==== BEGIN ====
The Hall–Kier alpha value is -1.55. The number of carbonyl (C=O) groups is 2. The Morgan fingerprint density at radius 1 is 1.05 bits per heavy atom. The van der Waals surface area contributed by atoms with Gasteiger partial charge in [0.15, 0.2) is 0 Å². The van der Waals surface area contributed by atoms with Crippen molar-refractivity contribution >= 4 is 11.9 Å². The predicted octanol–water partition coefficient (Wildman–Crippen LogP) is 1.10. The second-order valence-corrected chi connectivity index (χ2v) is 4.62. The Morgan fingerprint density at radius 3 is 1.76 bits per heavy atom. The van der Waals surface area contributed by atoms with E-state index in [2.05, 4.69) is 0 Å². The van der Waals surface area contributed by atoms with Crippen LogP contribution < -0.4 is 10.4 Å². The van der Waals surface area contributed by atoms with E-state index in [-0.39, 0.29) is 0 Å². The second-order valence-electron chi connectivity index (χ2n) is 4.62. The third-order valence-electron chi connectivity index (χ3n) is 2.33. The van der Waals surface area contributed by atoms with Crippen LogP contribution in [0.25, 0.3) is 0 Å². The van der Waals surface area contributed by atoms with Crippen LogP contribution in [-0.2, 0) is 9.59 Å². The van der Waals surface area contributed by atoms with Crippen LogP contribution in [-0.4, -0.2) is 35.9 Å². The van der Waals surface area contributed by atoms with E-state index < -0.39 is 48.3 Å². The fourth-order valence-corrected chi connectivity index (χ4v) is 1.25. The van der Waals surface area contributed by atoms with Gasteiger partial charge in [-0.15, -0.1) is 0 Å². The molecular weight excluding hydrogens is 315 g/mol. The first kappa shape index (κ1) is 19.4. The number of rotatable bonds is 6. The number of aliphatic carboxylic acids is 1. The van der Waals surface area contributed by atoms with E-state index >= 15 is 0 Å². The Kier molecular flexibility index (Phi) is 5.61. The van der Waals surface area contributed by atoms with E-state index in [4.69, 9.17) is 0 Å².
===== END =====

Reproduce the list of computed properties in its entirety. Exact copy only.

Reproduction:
The Hall–Kier alpha value is -1.55. The number of carbonyl (C=O) groups is 2. The Morgan fingerprint density at radius 1 is 1.05 bits per heavy atom. The van der Waals surface area contributed by atoms with Gasteiger partial charge in [0.15, 0.2) is 0 Å². The van der Waals surface area contributed by atoms with Crippen molar-refractivity contribution >= 4 is 11.9 Å². The predicted octanol–water partition coefficient (Wildman–Crippen LogP) is 1.10. The second-order valence-corrected chi connectivity index (χ2v) is 4.62. The Morgan fingerprint density at radius 3 is 1.76 bits per heavy atom. The van der Waals surface area contributed by atoms with E-state index in [2.05, 4.69) is 0 Å². The van der Waals surface area contributed by atoms with Crippen LogP contribution < -0.4 is 10.4 Å². The van der Waals surface area contributed by atoms with E-state index in [-0.39, 0.29) is 0 Å². The second-order valence-electron chi connectivity index (χ2n) is 4.62. The third-order valence-electron chi connectivity index (χ3n) is 2.33. The van der Waals surface area contributed by atoms with Crippen LogP contribution in [0.25, 0.3) is 0 Å². The van der Waals surface area contributed by atoms with Crippen LogP contribution in [-0.2, 0) is 9.59 Å². The van der Waals surface area contributed by atoms with Crippen LogP contribution in [-0.4, -0.2) is 35.9 Å². The van der Waals surface area contributed by atoms with E-state index < -0.39 is 48.3 Å². The fourth-order valence-corrected chi connectivity index (χ4v) is 1.25. The van der Waals surface area contributed by atoms with Gasteiger partial charge in [-0.15, -0.1) is 0 Å². The molecular weight excluding hydrogens is 315 g/mol. The first kappa shape index (κ1) is 19.4. The number of rotatable bonds is 6. The number of aliphatic carboxylic acids is 1. The van der Waals surface area contributed by atoms with E-state index >= 15 is 0 Å². The Kier molecular flexibility index (Phi) is 5.61. The van der Waals surface area contributed by atoms with E-state index in [4.69, 9.17) is 0 Å².